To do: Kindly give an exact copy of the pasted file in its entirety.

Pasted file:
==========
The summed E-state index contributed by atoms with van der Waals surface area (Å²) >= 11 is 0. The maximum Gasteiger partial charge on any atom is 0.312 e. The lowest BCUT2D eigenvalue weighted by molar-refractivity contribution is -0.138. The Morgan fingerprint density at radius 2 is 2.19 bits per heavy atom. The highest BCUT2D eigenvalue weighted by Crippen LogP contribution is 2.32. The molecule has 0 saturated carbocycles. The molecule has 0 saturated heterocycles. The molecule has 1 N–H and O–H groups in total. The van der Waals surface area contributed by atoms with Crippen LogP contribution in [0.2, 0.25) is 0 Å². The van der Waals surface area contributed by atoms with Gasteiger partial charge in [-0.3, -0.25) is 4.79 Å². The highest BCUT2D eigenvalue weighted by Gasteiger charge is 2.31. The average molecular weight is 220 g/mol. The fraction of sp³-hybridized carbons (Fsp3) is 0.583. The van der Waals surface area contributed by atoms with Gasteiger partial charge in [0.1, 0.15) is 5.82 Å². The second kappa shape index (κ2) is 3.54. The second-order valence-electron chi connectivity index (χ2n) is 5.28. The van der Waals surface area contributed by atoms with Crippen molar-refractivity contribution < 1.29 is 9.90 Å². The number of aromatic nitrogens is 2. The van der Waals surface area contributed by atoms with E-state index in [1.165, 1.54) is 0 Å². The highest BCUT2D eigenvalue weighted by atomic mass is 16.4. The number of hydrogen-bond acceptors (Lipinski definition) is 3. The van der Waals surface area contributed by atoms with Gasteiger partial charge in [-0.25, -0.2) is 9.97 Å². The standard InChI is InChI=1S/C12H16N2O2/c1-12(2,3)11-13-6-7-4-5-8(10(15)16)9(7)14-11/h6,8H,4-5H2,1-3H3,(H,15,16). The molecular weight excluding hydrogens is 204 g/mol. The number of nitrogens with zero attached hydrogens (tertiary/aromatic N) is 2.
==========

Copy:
The summed E-state index contributed by atoms with van der Waals surface area (Å²) >= 11 is 0. The maximum Gasteiger partial charge on any atom is 0.312 e. The lowest BCUT2D eigenvalue weighted by molar-refractivity contribution is -0.138. The Morgan fingerprint density at radius 2 is 2.19 bits per heavy atom. The highest BCUT2D eigenvalue weighted by Crippen LogP contribution is 2.32. The molecule has 0 saturated carbocycles. The molecule has 0 saturated heterocycles. The molecule has 1 N–H and O–H groups in total. The van der Waals surface area contributed by atoms with Crippen LogP contribution in [0.2, 0.25) is 0 Å². The van der Waals surface area contributed by atoms with Gasteiger partial charge in [-0.3, -0.25) is 4.79 Å². The highest BCUT2D eigenvalue weighted by Gasteiger charge is 2.31. The average molecular weight is 220 g/mol. The fraction of sp³-hybridized carbons (Fsp3) is 0.583. The van der Waals surface area contributed by atoms with Gasteiger partial charge in [0.1, 0.15) is 5.82 Å². The second kappa shape index (κ2) is 3.54. The second-order valence-electron chi connectivity index (χ2n) is 5.28. The van der Waals surface area contributed by atoms with Crippen molar-refractivity contribution < 1.29 is 9.90 Å². The number of aromatic nitrogens is 2. The van der Waals surface area contributed by atoms with E-state index in [1.165, 1.54) is 0 Å². The highest BCUT2D eigenvalue weighted by atomic mass is 16.4. The number of hydrogen-bond acceptors (Lipinski definition) is 3. The van der Waals surface area contributed by atoms with Gasteiger partial charge in [-0.25, -0.2) is 9.97 Å². The standard InChI is InChI=1S/C12H16N2O2/c1-12(2,3)11-13-6-7-4-5-8(10(15)16)9(7)14-11/h6,8H,4-5H2,1-3H3,(H,15,16). The molecular weight excluding hydrogens is 204 g/mol. The number of nitrogens with zero attached hydrogens (tertiary/aromatic N) is 2.